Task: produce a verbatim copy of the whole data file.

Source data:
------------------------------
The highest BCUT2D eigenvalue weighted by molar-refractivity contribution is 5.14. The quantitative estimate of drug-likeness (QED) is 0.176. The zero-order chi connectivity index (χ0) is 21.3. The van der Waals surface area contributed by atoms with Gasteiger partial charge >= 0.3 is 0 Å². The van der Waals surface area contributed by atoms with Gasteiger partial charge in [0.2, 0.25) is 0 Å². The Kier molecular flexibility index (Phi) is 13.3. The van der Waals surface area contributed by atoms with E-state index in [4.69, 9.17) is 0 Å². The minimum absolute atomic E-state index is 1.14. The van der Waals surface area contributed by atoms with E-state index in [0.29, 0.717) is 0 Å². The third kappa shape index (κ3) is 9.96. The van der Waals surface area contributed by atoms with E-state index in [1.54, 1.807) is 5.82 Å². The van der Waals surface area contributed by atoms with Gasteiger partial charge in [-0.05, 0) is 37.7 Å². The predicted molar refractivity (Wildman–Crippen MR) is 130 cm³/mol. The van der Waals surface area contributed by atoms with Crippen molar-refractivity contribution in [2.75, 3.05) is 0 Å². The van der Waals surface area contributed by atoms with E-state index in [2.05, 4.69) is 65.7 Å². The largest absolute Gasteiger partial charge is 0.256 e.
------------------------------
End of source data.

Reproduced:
The highest BCUT2D eigenvalue weighted by molar-refractivity contribution is 5.14. The quantitative estimate of drug-likeness (QED) is 0.176. The zero-order chi connectivity index (χ0) is 21.3. The van der Waals surface area contributed by atoms with Gasteiger partial charge >= 0.3 is 0 Å². The van der Waals surface area contributed by atoms with Gasteiger partial charge in [0.2, 0.25) is 0 Å². The Kier molecular flexibility index (Phi) is 13.3. The van der Waals surface area contributed by atoms with E-state index in [4.69, 9.17) is 0 Å². The minimum absolute atomic E-state index is 1.14. The van der Waals surface area contributed by atoms with E-state index in [0.29, 0.717) is 0 Å². The third kappa shape index (κ3) is 9.96. The van der Waals surface area contributed by atoms with E-state index in [1.54, 1.807) is 5.82 Å². The van der Waals surface area contributed by atoms with Gasteiger partial charge in [-0.05, 0) is 37.7 Å². The predicted molar refractivity (Wildman–Crippen MR) is 130 cm³/mol. The van der Waals surface area contributed by atoms with Crippen molar-refractivity contribution in [2.75, 3.05) is 0 Å². The van der Waals surface area contributed by atoms with E-state index in [2.05, 4.69) is 65.7 Å². The largest absolute Gasteiger partial charge is 0.256 e.